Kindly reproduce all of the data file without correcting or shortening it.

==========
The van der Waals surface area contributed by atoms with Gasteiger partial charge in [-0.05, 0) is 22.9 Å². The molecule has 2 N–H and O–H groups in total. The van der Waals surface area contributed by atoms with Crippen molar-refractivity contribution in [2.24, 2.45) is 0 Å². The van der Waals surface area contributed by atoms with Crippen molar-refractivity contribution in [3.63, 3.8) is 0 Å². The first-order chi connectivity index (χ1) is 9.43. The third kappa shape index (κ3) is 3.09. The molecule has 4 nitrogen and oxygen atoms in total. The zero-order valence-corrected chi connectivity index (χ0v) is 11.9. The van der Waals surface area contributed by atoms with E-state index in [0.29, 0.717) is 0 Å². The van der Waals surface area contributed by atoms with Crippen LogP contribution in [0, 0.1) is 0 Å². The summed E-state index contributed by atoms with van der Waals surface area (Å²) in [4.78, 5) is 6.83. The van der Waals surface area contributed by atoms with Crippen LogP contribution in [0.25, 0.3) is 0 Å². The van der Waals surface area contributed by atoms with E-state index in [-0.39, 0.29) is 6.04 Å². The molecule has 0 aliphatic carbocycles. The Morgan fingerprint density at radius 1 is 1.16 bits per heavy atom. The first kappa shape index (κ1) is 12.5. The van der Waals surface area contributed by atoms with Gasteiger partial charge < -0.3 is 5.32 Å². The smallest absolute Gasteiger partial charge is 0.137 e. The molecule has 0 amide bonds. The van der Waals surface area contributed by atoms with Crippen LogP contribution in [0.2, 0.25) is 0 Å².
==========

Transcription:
The van der Waals surface area contributed by atoms with Gasteiger partial charge in [-0.05, 0) is 22.9 Å². The molecule has 2 N–H and O–H groups in total. The van der Waals surface area contributed by atoms with Crippen molar-refractivity contribution in [2.24, 2.45) is 0 Å². The van der Waals surface area contributed by atoms with Crippen molar-refractivity contribution in [3.63, 3.8) is 0 Å². The first-order chi connectivity index (χ1) is 9.43. The third kappa shape index (κ3) is 3.09. The molecule has 4 nitrogen and oxygen atoms in total. The zero-order valence-corrected chi connectivity index (χ0v) is 11.9. The van der Waals surface area contributed by atoms with E-state index in [0.29, 0.717) is 0 Å². The van der Waals surface area contributed by atoms with Crippen LogP contribution in [0, 0.1) is 0 Å². The summed E-state index contributed by atoms with van der Waals surface area (Å²) in [4.78, 5) is 6.83. The van der Waals surface area contributed by atoms with Crippen LogP contribution in [0.25, 0.3) is 0 Å². The van der Waals surface area contributed by atoms with E-state index in [-0.39, 0.29) is 6.04 Å². The molecule has 0 aliphatic carbocycles. The Morgan fingerprint density at radius 1 is 1.16 bits per heavy atom. The first kappa shape index (κ1) is 12.5. The van der Waals surface area contributed by atoms with Gasteiger partial charge < -0.3 is 5.32 Å². The smallest absolute Gasteiger partial charge is 0.137 e. The molecule has 0 amide bonds. The van der Waals surface area contributed by atoms with Crippen LogP contribution in [0.2, 0.25) is 0 Å².